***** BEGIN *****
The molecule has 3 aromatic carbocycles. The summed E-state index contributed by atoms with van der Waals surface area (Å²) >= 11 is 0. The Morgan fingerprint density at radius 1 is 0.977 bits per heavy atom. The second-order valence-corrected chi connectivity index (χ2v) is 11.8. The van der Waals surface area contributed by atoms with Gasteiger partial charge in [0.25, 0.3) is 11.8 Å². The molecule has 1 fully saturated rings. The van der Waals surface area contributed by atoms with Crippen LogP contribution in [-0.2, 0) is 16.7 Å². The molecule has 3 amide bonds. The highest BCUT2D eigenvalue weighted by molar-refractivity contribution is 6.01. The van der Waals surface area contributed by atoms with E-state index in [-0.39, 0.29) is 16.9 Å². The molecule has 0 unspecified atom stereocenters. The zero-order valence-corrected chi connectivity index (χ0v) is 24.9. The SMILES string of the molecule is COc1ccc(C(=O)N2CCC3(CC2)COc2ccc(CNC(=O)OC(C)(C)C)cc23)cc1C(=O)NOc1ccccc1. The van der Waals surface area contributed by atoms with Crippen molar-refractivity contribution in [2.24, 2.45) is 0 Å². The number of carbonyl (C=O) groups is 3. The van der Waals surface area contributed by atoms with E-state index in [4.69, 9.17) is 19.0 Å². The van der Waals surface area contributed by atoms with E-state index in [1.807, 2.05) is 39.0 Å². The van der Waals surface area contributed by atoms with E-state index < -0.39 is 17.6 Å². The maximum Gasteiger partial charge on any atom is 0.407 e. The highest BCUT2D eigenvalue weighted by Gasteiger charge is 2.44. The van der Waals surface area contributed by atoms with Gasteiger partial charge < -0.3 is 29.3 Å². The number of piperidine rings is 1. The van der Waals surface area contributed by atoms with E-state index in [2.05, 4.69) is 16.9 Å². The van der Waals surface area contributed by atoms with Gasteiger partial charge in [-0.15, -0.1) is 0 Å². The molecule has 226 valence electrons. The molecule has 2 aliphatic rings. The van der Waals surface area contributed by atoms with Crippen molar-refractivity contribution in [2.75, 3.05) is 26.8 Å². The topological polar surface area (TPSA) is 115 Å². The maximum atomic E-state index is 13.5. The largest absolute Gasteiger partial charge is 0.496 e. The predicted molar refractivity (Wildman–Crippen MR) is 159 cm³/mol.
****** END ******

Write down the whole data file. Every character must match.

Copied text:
The molecule has 3 aromatic carbocycles. The summed E-state index contributed by atoms with van der Waals surface area (Å²) >= 11 is 0. The Morgan fingerprint density at radius 1 is 0.977 bits per heavy atom. The second-order valence-corrected chi connectivity index (χ2v) is 11.8. The van der Waals surface area contributed by atoms with Gasteiger partial charge in [0.25, 0.3) is 11.8 Å². The molecule has 1 fully saturated rings. The van der Waals surface area contributed by atoms with Crippen LogP contribution in [-0.2, 0) is 16.7 Å². The molecule has 3 amide bonds. The highest BCUT2D eigenvalue weighted by molar-refractivity contribution is 6.01. The van der Waals surface area contributed by atoms with E-state index in [-0.39, 0.29) is 16.9 Å². The molecule has 0 unspecified atom stereocenters. The zero-order valence-corrected chi connectivity index (χ0v) is 24.9. The SMILES string of the molecule is COc1ccc(C(=O)N2CCC3(CC2)COc2ccc(CNC(=O)OC(C)(C)C)cc23)cc1C(=O)NOc1ccccc1. The van der Waals surface area contributed by atoms with Crippen molar-refractivity contribution in [2.24, 2.45) is 0 Å². The number of carbonyl (C=O) groups is 3. The van der Waals surface area contributed by atoms with E-state index in [4.69, 9.17) is 19.0 Å². The van der Waals surface area contributed by atoms with E-state index in [1.807, 2.05) is 39.0 Å². The van der Waals surface area contributed by atoms with E-state index < -0.39 is 17.6 Å². The maximum Gasteiger partial charge on any atom is 0.407 e. The highest BCUT2D eigenvalue weighted by Gasteiger charge is 2.44. The van der Waals surface area contributed by atoms with Gasteiger partial charge < -0.3 is 29.3 Å². The number of piperidine rings is 1. The van der Waals surface area contributed by atoms with E-state index in [2.05, 4.69) is 16.9 Å². The van der Waals surface area contributed by atoms with Gasteiger partial charge in [-0.15, -0.1) is 0 Å². The molecule has 226 valence electrons. The molecule has 2 aliphatic rings. The van der Waals surface area contributed by atoms with Crippen molar-refractivity contribution in [2.75, 3.05) is 26.8 Å². The topological polar surface area (TPSA) is 115 Å². The maximum atomic E-state index is 13.5. The largest absolute Gasteiger partial charge is 0.496 e. The predicted molar refractivity (Wildman–Crippen MR) is 159 cm³/mol.